It would be neat to see these 3d photos on the wiki if that were possible. Really gives the keyboards a real feel. I am also impressed by the interior resolution of the images. When I tried to do this years ago I had trouble with basic shapes, so your technique is great.

As well I had the thought, not for sale or anything. But one could 3d print some of your keyboard models and paint them for minatures. I think that could be a cool sort of trinket to make.

Imagine a little scale F122 on your F122. It could be a cool desktop little model.

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snacksthecat
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05 Feb 2020, 02:23

SneakyRobb wrote:
04 Feb 2020, 01:47
It would be neat to see these 3d photos on the wiki if that were possible.
That's a really great idea. I'm definitely going to start adding links to these models in the wiki pages. If nothing else it gives me a bit of a roadmap. I've mainly been trying to do keyboards that I think are visually "cool" looking, so not necessarily the most common birds.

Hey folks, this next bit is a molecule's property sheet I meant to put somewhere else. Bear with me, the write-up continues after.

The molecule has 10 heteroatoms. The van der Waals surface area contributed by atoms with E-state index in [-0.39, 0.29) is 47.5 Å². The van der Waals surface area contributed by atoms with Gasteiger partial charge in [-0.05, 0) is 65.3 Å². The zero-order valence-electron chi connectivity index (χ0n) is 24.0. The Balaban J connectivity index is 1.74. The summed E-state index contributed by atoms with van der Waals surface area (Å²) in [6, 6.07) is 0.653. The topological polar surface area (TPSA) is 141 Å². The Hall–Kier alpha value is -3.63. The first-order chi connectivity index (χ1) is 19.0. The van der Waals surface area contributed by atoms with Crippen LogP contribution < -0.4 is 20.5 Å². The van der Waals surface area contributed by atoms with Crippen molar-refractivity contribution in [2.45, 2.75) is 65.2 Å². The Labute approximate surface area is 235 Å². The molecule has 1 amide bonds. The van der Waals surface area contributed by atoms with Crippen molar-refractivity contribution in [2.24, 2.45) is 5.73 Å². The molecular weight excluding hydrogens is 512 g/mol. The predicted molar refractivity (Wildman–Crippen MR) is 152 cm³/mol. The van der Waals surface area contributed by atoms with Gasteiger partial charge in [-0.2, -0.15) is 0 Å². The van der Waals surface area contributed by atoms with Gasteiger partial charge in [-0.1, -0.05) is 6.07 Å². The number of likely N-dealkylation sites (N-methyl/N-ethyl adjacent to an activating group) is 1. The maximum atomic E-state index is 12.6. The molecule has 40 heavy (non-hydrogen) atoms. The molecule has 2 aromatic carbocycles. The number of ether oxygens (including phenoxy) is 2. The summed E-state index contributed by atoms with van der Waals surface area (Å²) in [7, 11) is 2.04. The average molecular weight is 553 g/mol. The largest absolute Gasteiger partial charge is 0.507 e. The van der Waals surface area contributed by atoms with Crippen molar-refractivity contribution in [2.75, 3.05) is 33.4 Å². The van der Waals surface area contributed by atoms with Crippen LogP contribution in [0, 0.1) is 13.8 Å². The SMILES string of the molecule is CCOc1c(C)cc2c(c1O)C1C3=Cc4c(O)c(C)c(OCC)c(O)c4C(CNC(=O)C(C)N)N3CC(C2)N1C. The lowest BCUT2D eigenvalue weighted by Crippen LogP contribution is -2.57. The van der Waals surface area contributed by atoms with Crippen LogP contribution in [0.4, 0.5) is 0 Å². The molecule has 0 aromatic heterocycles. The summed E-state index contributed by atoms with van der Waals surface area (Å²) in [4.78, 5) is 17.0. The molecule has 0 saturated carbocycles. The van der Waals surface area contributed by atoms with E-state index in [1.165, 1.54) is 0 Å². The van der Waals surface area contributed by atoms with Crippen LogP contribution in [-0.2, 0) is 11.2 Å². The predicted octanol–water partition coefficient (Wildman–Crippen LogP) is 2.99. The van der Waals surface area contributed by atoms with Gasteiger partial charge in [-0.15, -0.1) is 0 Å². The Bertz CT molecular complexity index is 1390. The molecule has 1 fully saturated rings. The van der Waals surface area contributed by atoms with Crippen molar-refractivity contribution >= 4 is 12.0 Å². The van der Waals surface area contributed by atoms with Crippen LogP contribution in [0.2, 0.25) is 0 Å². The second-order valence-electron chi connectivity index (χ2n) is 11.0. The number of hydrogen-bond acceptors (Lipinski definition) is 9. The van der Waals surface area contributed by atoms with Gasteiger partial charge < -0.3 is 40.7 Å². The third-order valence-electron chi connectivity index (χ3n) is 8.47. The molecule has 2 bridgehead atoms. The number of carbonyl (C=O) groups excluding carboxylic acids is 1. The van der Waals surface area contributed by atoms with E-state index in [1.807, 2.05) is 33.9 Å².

And the F122 miniature would be awesome! The little crack in the corner would be adorable rather than tragic.

The next board I have is a TI 911 that I did a few weeks back. I would say it turned out almost perfect, except the two front-bottom corners have big holes. This means that those parts weren't visible in any of the pictures! (I reviewed them all and this is indeed the case)

Other than that, though, it turned out really clean.

https://skfb.ly/6QqV7
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ZedTheMan

05 Feb 2020, 03:36

This has become one of my favorite threads on DT. I would love if these models would go on the wiki.

That TI 911 is looking SHARP